On January 29, Fox News republished a post from conservative mouthpiece the Daily Caller (which was originally founded by Fox News host Tucker Carlson) that contained a jocular "highlight reel" of video clips showing vehicles hitting protesters. The accompanying commentary from writer Mike Raust read, "Here's a compilation of liberal protesters getting pushed out of the way by cars and trucks. Study the technique; it may prove useful in the next four years."
During that same month, and seemingly inspired by the Dakota Access Pipeline protests at Standing Rock, North Dakota state representative Keith Kempenich from the Republican Party proposed legislation that would waive a motorist's liability for any damages caused by striking any person who was "obstructing vehicular traffic on a public road, street, or highway", including injury or death.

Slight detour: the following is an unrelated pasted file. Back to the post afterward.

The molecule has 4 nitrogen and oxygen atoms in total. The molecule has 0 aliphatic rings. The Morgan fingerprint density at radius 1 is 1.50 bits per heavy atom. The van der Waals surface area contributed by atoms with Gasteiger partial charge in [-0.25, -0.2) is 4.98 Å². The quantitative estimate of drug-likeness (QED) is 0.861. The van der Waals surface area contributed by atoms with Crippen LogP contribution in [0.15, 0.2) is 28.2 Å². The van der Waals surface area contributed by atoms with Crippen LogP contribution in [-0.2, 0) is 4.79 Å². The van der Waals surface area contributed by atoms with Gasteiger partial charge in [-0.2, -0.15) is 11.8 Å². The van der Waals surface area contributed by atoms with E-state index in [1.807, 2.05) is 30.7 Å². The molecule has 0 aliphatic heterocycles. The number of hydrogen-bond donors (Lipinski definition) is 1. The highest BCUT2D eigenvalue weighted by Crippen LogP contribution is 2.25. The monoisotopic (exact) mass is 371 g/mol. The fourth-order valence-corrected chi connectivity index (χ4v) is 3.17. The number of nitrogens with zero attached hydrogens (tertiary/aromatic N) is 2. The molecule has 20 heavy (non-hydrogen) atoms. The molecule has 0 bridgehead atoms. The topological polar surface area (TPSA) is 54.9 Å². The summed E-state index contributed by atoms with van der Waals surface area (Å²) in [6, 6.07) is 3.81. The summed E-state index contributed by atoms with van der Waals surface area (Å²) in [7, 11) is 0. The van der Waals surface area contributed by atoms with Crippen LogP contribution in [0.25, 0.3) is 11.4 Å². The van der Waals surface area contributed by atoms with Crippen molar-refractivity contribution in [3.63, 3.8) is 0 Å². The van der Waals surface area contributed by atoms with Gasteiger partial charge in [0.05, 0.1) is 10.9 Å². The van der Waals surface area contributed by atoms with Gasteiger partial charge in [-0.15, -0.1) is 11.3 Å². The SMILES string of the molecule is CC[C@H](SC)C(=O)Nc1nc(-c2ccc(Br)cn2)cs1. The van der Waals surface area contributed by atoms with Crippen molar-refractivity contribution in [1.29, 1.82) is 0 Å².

Legislators from multiple states, including North Carolina, Tennessee, Texas, Rhode Island, and Florida followed suit with similar bills aimed at limiting the liability of any motorist who hits protesters with their vehicle - as long as said motorist is exercising "due care". While most of these bills failed, North Carolina's passed 67-to-48, and is currently waiting for action in the state senate. As the criminalisation of dissent continues apace under the Trump regime, it's almost unsurprising to see this level of animus directed at dissenters, even who chose to protest peacefully - but it's still shocking.
The effect that this outpouring of government, media, and presidential aggression towards protesters has had on the way the public perceives them has yet to be fully understood, but it's no real stretch of the imagination to opine that it hasn't exactly helped.
The Fox News post remained live until three days after a white supremacist terrorist rammed his car into a crowd of peaceful protesters in Charlottesville, injuring 19 and killing 32-year-old paralegal Heather Heyer. At that point, both Fox News and the Daily Caller quietly removed the video, and Fox News released a statement from Noah Kotch, the editor-in-chief of Fox News Digital, saying, "The item was inappropriate and we've taken it down. We regret posting it in January."